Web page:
Does the Deep Roots Theory of War Encourage Fatalism about War?

Something weird happened just when I stopped checking my favourite twiterati.

First there was an article by John Horgan.  Then suddenly there was this, this, this and probably much more, all saying that Horgan’s wrong about everything.

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Maybe enough is enough.  Michael Shermer already has a good rebuttal to what Horgan wrote about war.   Still, I want to give my own take on the war discussion.

Horgan writes:

The biological theory that really drives me nuts is the deep-roots theory of war. According to the theory, lethal group violence is in our genes. Its roots reach back millions of years, all the way to our common ancestor with chimpanzees.

The deep-roots theory is promoted by scientific heavy hitters like Harvard’s Steven Pinker, Richard Wrangham and Edward Wilson. Skeptic Michael Shermer tirelessly touts the theory, and the media love it, because it involves lurid stories about bloodthirsty chimps and Stone Age humans.

I don’t know if all the people named above would say that war is “in our genes”.  However, it is obvious that very many humans are capable of great violence when they are placed in the wrong circumstances.  The Lucifer Effect by Phillip Zimbardo seems relevant here.  Social situations, such as a prison environment, can tap into a violent side of human nature which is invisible most of the time.  Of course, many humans can be violent on their own but group dynamics often seem to magnify the violence problem.  If this means that group violence is in our genes then I guess I think that group violence is in our genes.

Horgan continues:

I hate the deep-roots theory not only because it’s wrong, but also because it encourages fatalism toward war….Perhaps you believe the deep-roots theory. If war is ancient and innate, it must also be inevitable, right?

I really struggle here but I think I kind of get the point.  It seems to be that if war has been around for hundreds of thousands of year and is so deeply embedded in human nature that it has penetrated all the way down into our genes then what’s the point of struggling against war?  We might as well just accept it.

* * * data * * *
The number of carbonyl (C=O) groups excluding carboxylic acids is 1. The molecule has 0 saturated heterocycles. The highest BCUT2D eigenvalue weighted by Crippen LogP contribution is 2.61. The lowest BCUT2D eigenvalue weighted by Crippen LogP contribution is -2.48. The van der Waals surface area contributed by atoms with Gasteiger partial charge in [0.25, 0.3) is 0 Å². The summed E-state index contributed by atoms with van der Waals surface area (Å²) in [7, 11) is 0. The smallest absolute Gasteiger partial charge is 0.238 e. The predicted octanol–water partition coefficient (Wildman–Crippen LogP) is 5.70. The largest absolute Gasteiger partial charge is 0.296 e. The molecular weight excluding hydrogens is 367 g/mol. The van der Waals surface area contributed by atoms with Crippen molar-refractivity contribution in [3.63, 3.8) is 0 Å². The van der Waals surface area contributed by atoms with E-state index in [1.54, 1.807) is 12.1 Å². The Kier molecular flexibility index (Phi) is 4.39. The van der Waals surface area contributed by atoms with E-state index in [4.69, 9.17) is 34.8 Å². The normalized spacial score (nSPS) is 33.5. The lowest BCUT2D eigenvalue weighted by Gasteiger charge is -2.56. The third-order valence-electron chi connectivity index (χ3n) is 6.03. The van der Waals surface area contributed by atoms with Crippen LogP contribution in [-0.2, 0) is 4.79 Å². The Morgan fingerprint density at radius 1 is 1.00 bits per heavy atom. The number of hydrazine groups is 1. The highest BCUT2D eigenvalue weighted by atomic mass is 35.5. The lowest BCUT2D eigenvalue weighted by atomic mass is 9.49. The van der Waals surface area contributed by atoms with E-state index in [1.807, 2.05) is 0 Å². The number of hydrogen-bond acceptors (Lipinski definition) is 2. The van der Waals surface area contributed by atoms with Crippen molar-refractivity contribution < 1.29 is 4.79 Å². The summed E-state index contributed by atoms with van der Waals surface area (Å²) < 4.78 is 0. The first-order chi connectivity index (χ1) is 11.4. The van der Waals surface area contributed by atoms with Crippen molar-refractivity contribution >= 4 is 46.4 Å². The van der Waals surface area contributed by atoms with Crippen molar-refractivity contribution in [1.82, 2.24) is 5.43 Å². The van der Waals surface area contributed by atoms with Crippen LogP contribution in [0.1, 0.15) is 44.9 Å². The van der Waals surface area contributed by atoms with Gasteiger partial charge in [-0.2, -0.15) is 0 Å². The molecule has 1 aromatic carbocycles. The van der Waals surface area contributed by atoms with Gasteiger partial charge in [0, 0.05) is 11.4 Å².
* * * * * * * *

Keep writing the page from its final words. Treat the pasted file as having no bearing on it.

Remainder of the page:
I can grant that this idea is not crazy.  Still, upon reflection it just doesn’t make sense.

The drive to have sex must be “in the genes” and go really far back in time.  Yet human populations are able to control their growth even though the sex drive is strong and innate.

More to the point, I have never heard anyone say that there is no point in trying to contain our sexual desires and that females will be perennially pregnant because the sex drive is “in the genes”. If anything the opposite is true.  The widely acknowledged strength of the sex drive has led to technological and cultural innovations aimed at avoiding excessive pregnancies.  Perhaps the main reason we take the sex drive so seriously is that we know it is inate and strong so we need to work hard overcome it.

The main point in Steven Pinker’s book “The Better Angels of our Nature” is that we humans have gradually been overcoming our in-built tendencies toward violence. Yet Horgan still cites Pinker as encouraging a fatalistic attitude that humans aren’t capable of winning the war against war.  This accusation is truly puzzling. Surely our long history of success in gradually overcoming violence should encourage us to believe that it is very much possible to continue further along this path toward peace.

Indeed. the link Horgan gives to unpack his claim that the “deep-roots” theory encourages fatalism about war goes to a story about Horgan meeting an ex military guy at a conference who thinks that war will be with us for the forseable future so we had better prepare for it rather than hoping it will go away.  The guy cites experience since Napolean and doesn’t mention anything about ancient, let alone pre-historic wars.  This story strikes me as a nonsequiter to the deep-roots-leads-to-fatalism claim.

What about the substative dispute about the roots of war?

As I understand it Horgan’s vision runs along the following lines.  A long time ago humans were peaceful.  Then some anomalous humans injected twisted ideas about warfare into our culture.  These carried us out of our natural, peaceful state to which our genes predispose us.

A central problem with Horgan’s vision, at least as I understand it, is that when the war idea comes it spreads and entrenches itself.  So the vision itself still seems to accept the premise that humans have the potential for group violence within them, ready to be tapped by entrepreneurs of violence.  That is, if the group violence idea is so alien to the human character why has it proved so attractive and resilient to humans?  Shouldn’t such an unnatural cultural implant be relatively easy to eradicate?

 

Maybe there is a good answer to these questions.  But for now I will continue believing that humans have inate tendencies toward group violence which can be overcome with enough effort.  We have had much success in violence reduction over the centuries and we should continue to work hard to do better in the future.  .

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